ReviewMeta Analysis Test: Rating Trend
The Rating Trend test analyzes the rate at which reviews for a particular product are submitted over time. In a perfect world, if reviews were created randomly – independent of any outside forces – we would expect to see these reviews evenly distributed across all the dates that the product has been available for review. When we analyze a given product and see spikes of reviews submitted on certain days, this can indicate outside forces causing reviews to be created unnaturally.
We call days with unnatural spikes of reviews “high volume” days, and here’s how we determine them: first, we estimate the number of days the product has been available for review by counting the number of days from the first review to the last review. Then we run a statistical model to estimate the maximum number of reviews per day we’d expect to see if the reviews were created randomly. If any actual days exceed this threshold, we consider them to be “high volume” days.
While these spikes may be caused by external forces, it doesn’t necessarily indicate that they are caused by dishonest methods. Pretty much anything that could cause an uptick in sales could also in turn cause a high volume day. For example:
- Promotion/Sales: If a product is running a promotion or a sale it may cause sales volume to increase which will in turn increase the number of reviews in the following weeks or months.
- Advertising or more media exposure: If a brand is promoting a product through a strong advertising campaign or receives media coverage (positive or negative) it may result in a boost in sales and subsequent increase in reviews as well.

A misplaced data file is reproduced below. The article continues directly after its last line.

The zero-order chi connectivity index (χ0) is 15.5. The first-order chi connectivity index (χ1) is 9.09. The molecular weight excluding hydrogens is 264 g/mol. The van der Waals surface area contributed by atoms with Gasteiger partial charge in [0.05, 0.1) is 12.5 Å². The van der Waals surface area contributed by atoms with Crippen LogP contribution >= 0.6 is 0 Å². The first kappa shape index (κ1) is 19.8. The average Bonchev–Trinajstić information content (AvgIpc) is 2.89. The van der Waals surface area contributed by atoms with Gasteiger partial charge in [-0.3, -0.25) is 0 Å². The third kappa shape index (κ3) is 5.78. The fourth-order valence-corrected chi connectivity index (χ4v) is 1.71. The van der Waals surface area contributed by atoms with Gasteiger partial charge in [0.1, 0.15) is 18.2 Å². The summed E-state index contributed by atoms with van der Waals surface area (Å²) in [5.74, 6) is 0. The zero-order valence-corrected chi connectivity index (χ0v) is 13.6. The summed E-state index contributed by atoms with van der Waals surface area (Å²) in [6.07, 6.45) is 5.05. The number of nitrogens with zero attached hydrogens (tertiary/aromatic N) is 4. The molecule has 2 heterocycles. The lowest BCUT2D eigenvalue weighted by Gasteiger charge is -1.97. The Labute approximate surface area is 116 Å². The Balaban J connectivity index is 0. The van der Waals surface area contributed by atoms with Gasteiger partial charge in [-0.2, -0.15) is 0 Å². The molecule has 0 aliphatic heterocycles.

- Seasonal items: Items that are usually bought at a certain time of the year may result in more high volume days. It makes sense for reviews on plastic Santas to not be evenly distributed across the year, but rather cluster around December and January.
It is important to keep in mind that even if these factors are driving reviews, it is still unlikely that they would cause reviewers to post reviews all on the same day. If a big marketing campaign boosted sales one month, you’d expect to see a gradual increase in reviews the following month, not just one single high volume day of reviews.
While some spikes may be completely natural, certain forms of review manipulation can also cause high volume review days. These can range from the benign to the sinister:
- Asking for reviews: This seems like an innocent enough request for brands to ask of their customers. A brand might include a request for reviews on their customer emails or request it via social media, however if the brand only asks a specific group for reviews, such as their die-hard fans, it might result in some biased reviews.
- Incentivized reviews: A brand might offer their product to a group of reviewers for free or at a discount in exchange for a review.
- Fake reviews: A brand might order a run of fake reviews from a third party service which are delivered within a short window of time.
In order to determine if the high volume review days are malicious or benign, we group all reviews from high volume days and check their overall percentage. While it’s not immediately problematic to see a small percentage of reviews created on high volume days, an excessive amount can trigger a warning or failure. Next, we check to see if reviews created on high volume days have a higher average rating than reviews created on normal-volume days. If they do, we’ll check to see if this discrepancy is statistically significant. This means that we run the data through an equation that takes into account the total number of reviews along with the variance of the individual ratings and tells us if the discrepancy is more than just the result of random chance.(You can read more about our statistical significance tests here). If the high volume days have a significantly higher rating than normal volume days, it is strongly supports that the reviews created on high volume days are not benign and are unfairly inflating the overall product rating.